Davka Nation

Reflections from Israel August 9th 2006

By Forest Rain, Lionheart 

We are the davka people. “Davka” is a state of mind, an attitude integral to Israeli society.

There is no comparable term in English. The Hebrew term, a single word holds much meaning. Often “davka” refers to a sophomoric rebelliousness, a thumbing of the nose, an attitude of: “you don’t want me to have or do that but I want to so I’m going to anyway, both because I want to and because I know it will annoy you”. At other times “davka” is a profound spiritual attitude.

Holocaust survivors have shown us “davka” in its most elevated state. After their freedom, their homes and their families were taken away they still had prayers and songs, love and compassion. In the most inhumane conditions they still had their humanity and they’ve taught us, the generations who came after them, that the sweetest form of revenge against our would-be-killers is to live and live well.

In the bible the Jews are often called a stubborn people. Biblical Hebrew says Jews are a people with stiff, unbending napes of the neck. In other words – a people who would not be cowed, not bow their heads, not yield to others. In modern day Hebrew, the word used to describe the home front, the civilians our soldiers fight to protect, is that same Hebrew word for nape of the neck, the “oref”.

Our Prime Minister recently remarked to us that Hizballah now knows that we truly are a stubborn people. It might sound like media hype, a clever play on words, but I am the “oref” and I know that what he said is true. We are a davka nation.

Israel is again at war. Like so many times before, we are fighting for our very existence. Many people don’t seem to understand that. Living with bombs exploding around me, sirens, people in danger, hurting and dying, it is impossible for me to ignore.

Each person has to choose for themselves the best way for them to survive this difficult time. Many have chosen to seek refuge in the quieter center of the country. This is a good choice for many, especially for families with small children.

A very rich Israeli set up a refugee camp for displaced Israelis. The camp is on a beautiful beach, provides many different types of entertainment and has all the amenities a city full of people need – shelter, food, places to bathe, medical care and security. He decided to use his extensive means to make sure that the refugees would be comfortable and even have a good time – that’s his version of davka – terrorists want Israelis to suffer so he’s going to do what he can to make sure minimum suffering occurs.

Many others have reached out to their fellow Israelis in the same fashion (albeit on a less grand scale). They opened their homes to family, friends and even strangers to shelter them from Hizballah’s violence. My mother and I have received many such invitations – from family, friends and even people we’ve never met in person. Ours is a very warmhearted, sincere and generous people. Their kindness is a beautiful thing to see.

My mother, grandparents and I (who all live in Karmiel) subscribe to a different form of davka as do many of the others who make up the “oref”. Thoughtful Israelis have invited us to join them in the center of the country. With great appreciation for their caring, we have politely declined. Well meaning people from overseas have repeatedly urged us to go south. To them we have also declined, perhaps a bit less politely. Our fellow Israelis understand davka, our friends from overseas have more difficulty understanding.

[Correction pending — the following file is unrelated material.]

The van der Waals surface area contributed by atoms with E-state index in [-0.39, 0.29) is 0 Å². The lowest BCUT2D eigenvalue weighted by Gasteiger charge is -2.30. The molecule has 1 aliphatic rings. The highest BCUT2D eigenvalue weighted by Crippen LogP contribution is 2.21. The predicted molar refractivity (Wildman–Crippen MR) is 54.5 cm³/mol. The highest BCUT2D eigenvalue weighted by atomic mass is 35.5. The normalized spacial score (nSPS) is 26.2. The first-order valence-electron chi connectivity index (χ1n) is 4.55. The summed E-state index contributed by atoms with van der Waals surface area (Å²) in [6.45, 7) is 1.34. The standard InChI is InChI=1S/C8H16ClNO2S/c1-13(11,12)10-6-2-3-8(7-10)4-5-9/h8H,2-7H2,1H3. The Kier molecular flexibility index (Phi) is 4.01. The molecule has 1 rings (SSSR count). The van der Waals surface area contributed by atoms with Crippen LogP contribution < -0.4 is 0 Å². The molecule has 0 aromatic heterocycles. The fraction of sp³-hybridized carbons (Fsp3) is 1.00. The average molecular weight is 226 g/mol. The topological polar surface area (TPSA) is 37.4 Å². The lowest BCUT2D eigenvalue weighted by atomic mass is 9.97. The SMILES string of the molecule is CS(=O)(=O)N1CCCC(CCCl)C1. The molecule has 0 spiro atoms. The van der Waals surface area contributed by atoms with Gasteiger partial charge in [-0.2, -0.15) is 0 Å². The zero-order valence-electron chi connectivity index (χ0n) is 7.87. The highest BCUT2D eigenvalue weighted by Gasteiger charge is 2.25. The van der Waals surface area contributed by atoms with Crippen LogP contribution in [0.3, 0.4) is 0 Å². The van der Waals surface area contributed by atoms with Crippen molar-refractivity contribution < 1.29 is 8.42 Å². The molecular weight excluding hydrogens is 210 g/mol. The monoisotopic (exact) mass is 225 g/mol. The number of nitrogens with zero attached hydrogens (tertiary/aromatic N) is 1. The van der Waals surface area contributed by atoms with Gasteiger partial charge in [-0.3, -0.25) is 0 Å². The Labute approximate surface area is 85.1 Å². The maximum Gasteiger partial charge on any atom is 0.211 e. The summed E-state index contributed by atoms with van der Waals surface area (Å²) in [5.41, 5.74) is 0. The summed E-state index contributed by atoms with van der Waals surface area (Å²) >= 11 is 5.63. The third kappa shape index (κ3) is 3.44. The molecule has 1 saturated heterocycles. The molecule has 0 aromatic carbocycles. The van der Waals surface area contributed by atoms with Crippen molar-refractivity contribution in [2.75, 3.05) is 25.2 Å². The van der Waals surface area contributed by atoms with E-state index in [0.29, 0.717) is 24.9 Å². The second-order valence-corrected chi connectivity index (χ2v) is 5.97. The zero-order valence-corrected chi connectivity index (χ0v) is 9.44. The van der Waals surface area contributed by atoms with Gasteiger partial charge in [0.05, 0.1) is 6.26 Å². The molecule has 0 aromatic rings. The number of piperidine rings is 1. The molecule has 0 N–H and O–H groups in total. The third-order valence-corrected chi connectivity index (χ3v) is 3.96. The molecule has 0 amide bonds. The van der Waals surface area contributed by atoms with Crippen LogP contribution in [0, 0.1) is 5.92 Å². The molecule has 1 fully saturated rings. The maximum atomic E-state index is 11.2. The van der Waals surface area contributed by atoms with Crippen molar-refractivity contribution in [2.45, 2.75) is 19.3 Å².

Below is a letter my mother wrote to an American friend who repeatedly urged us to leave Karmiel and move to the center of the country where it is safer for the duration of the war. My mother tried to explain the importance of the davka attitude to her friend. I don’t know how much her friend is able to understand… Can people outside Israel comprehend that our soldiers need to see us living here and living well? Below are my mother’s words and some of the responses she received to her letter. Maybe you will be able to understand why our davka attitude is so important…

August 6th 2006:

I already wrote you in detail about the personal aspects of why it doesn’t work for us to leave Karmiel.  About the logistics of dealing with my elderly, crippled, ill parents and then adding two cats from each household to the equation. You are seeing the situation from your perspective.  I described the practical reasons because I know that’s how your mind works.  But you didn’t get it.  So now I will try again because I am stubborn enough to not give up easily.

I think each person must make for themselves the decision of what to do during this war.  There is a time to stay put and a time to leave.   Those Jews who left Nazi Germany were far sighted; most of those who hoped that if they kept a low profile things would be OK were destroyed. Now for the first time in history Jews can fight back against those who want to kill us.   Now we are in our own country.

What will I do, here in my own country, in my own home? Will I choose to let myself be pushed around by a terrorist?   Am I ready to abandon northern Israel?  Who will stay and make a presence here if not me?

What I say I say for me, about me.  I do not denigrate any person who felt they should leave.  There are many good reasons to leave.  None of them apply to me.